Stagnation points are spots in the hot runner where material becomes trapped, rather than flowing through. This causes a small amount of material to see an extreme thermal history, degrading and slowly bleeding into the flow of the moving material on each shot. Suppliers of high-quality hot runners pay a great deal of attention to potential stagnation points during manufacturing and inspection of the systems they build. Even in a perfectly constructed hot-runner system, there are a couple of common stagnation points.

The most common of these is at the interface between the machine nozzle and hot-runner inlet. The inlet commonly has an orifice smaller than the inlet flow bore. This is done to reduce the amount of material that drools out of the inlet when the hot runner is heated and the machine nozzle is pulled away from the inlet. The molder should size the orifice of the machine nozzle to match that of the hot-runner inlet. This is frequently not done, either by oversight or a misunderstanding of what the relationship between the orifices should be (see Fig. 1).

When molding with a cold runner, the machine-nozzle orifice should be slightly smaller than the orifice of the cold sprue bushing to be sure material freezing on the machine-nozzle side of the interface does not hold the sprue in the mold when it opens. The material at this interface gets ejected with the cold runner on every cycle, so a stagnation point is not a concern.

But with a hot runner, there is no reason to make the machine nozzle orifice undersized; a line-to-line fit is ideal, eliminating any potential stagnation point. It is also important that the barrel and machine nozzle be perfectly aligned to the inlet.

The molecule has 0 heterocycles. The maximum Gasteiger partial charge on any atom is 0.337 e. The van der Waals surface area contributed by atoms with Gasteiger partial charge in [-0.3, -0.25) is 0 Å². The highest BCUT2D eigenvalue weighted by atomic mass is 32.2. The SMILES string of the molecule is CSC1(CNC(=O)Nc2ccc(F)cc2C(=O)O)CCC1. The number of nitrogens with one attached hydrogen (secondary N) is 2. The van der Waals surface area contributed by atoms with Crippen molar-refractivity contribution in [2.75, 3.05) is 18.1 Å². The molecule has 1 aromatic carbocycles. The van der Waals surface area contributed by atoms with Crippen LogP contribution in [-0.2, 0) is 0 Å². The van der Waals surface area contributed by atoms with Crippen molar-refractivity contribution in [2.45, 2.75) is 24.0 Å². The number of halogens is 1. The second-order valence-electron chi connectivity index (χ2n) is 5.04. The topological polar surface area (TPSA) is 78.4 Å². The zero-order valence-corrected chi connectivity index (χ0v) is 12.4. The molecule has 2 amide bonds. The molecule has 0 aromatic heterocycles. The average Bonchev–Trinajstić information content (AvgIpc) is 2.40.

Another common stagnation point can be at the interface of the hot-runner nozzle with the manifold. Hot-runner nozzles fall into two categories with respect to how they mate to the manifold—sliding and threaded. Sliding nozzles are not physically attached to the hot-runner manifold. They are installed in the mold first and then the manifold is placed on top of them, held down either by bolts or just by pads touching off on the top clamp plate. At room temperature, the flow bore in the nozzle does not align with the flow bore in the manifold. The manifold is designed undersized so that when it heats up and thermally expands, the bores in the manifold and nozzles will line up perfectly.

The alignment of the bores depends on the manufacturing tolerances of the hot-runner system and the tool as well as the operating temperature of the manifold. It can therefore be expected that in the vast majority of cases, the nozzle and manifold sub-bores do not perfectly align when at operating temperature and a small stagnation point is created at this interface for each nozzle.